Departing from the greco-buddhist standards, this work depicts Avalokiteshvara with his hair tied in a fan-shaped bunch adorned with an effigy of Amitabha, no moustache, wearing only a lower garment held in place with a small belt, a broad sash across the hips, adorned with serpentine armbands, two necklaces, floral earrings and a sacred thread, flanked by a female attendant. He holds the stem of what may have been a lotus in his left hand.

2nd-3rd century, Gandhara, bodhisattva, grey schist, private collection, photo by Christie’s.

This bodhisattva, possibly Avalokiteshvara (he seems to be holding a lotus), has a tiny head in comparison with the broad shoulders, big arms and large rectangular torso. He is adorned with a foliate crown, uncommon for this period and area, and is seated on a cushion over a base decorated with a geometrical pattern. We can see remains of a back plate. As is traditional in Gandharan art, his upper garment covers the left shoulder and forearm while the other side is uncovered and reveals an armband and he wears bulky necklaces, one of them across the chest.

1st-4th century, Pakistan, Khyber Pakhtunkwa, (Avalokiteshvara) Padmapani, grey schist, at the Patna Museum in Bihar, photo from the Huntington Archive.

This may also be Avalokiteshvara in his padmapani form, with a moon-like face, no moustache, the same type of body proportions and accessories but a headdress typical of the Kushan period, seated on a cushion over a lotus with flat pointed petals and sepals going downwards. His tight-fitting garment has sharp pleating with deep grooves, the lower part is arranged in a rectangular shape over the base.

1st century, Afghanistan, Sahr i Bahlol, Avalokiteshvara, schist, photo by Jyoti Srivastava.

For comparison, a standard greco-buddhist sculpture of a bodhisattva, his hair gathered in a scallop-shaped bunch, adorned with a crown, a short and a medium length necklace over the chest, another two necklaces, going round the right shoulder and across the chest respectively, wearing a shawl over his left shoulder and right arm, his lower garment neatly arranged in the same specific manner as the first seated buddha above.

7th-8th century, late Gandharan period, Afghanistan, found near Kabul, Maitreya, schist, at the Metropolitan Museum of Art in New York (USA).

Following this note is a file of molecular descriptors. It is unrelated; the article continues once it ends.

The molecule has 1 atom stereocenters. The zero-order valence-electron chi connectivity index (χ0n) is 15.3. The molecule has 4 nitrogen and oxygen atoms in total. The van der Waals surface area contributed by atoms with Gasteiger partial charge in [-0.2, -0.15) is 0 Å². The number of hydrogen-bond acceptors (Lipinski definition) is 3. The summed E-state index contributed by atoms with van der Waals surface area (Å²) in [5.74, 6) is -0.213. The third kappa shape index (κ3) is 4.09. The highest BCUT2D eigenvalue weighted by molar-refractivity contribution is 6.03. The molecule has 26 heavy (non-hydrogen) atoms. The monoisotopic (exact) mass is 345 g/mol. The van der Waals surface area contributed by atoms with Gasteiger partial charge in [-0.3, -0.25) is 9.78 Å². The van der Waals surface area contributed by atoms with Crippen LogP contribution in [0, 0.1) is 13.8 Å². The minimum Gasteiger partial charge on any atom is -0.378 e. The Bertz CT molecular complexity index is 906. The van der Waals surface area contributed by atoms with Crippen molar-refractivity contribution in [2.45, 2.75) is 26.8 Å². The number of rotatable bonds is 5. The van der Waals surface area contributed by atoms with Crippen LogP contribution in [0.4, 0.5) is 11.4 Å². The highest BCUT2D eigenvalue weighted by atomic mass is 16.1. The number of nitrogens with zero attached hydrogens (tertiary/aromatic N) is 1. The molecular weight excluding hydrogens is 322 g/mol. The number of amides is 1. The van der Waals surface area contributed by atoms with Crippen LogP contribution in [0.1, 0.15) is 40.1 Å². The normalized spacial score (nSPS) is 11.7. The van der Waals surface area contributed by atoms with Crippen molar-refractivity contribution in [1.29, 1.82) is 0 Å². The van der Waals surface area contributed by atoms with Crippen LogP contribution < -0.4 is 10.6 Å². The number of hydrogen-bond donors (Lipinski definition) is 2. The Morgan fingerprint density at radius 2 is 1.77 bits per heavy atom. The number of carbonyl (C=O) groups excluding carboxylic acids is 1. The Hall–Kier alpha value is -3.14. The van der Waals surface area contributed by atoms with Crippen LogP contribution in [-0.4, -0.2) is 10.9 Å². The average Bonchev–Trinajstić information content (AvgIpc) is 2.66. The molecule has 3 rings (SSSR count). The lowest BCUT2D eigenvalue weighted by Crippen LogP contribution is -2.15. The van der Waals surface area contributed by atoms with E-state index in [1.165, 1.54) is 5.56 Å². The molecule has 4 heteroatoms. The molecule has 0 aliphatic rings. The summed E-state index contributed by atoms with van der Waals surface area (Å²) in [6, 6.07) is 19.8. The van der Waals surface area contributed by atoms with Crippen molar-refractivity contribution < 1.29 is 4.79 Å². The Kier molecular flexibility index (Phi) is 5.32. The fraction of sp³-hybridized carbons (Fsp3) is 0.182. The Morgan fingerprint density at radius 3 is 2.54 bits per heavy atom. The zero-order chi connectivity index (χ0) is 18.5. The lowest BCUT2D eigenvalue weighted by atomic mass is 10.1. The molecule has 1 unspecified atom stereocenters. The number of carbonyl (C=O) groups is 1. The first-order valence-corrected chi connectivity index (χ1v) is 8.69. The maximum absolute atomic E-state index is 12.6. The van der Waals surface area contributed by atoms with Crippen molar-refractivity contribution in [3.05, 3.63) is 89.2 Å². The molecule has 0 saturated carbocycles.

This post-Gandharan work has the quality of greco-buddhist sculpture  but exaggerated body proportions. The bodhisattva’s hair is gathered in a rigid bunch that forms a straight line, contrasting with the  long ribbons that flow on each side of his face; the folds of his shawl on the left shoulder are unusually sinuous. He holds a water pot between his hands, against his heart (instead of by the neck, over his lap).

Gandhara, Shakyamuni (2)

5th-6th century, Gandhara, Pakistan, Shakyamuni, bronze with silver inlay, Kushan period, private collection, photo by Gandhara gallery, published on http://www.asianart.com

This buddha with large hands and feet, his robe covering both shoulders and forming soft transversal pleats across the chest and concentric folds below, has silver-inlaid eyes, a plump oval face, sharp nose and fleshy lips (often seen on Central Asian sculptures), elongated earlobes and thick hair curls gathered in a bun (ushnisha).

2nd-3rd century, Gandhara, Shakyamuni, bronze, photo by Trustees of the British Museum, at the British Museum in London (UK).In a previous post we saw several buddhas, all dating from the 5th to 7th century, with a similar radiating mandorla with ‘spikes’ ending with a triple gem. They vary in style, the above belongs to the more graceful ones with harmonious body proportions.

6th century, Gandhara, Shakyamuni, bronze,  recent patina, private collection, photo by Koller.

Some of them only have the ‘spikes’ around the halo and a five-petal floral design around the body. They stand on a Kashmir-style stepped plinth and the buddha has a short trunk, squarish feet and a rigid countenance, as above. His robe describes a U shape at the front and reveals a larger portion of his loose-fitting undergarment.

6th century, Gandhara, Shakyamuni, copper alloy and silver-inlaid eyes, private collection, photo by Astamangala on http://www.astamangala.com.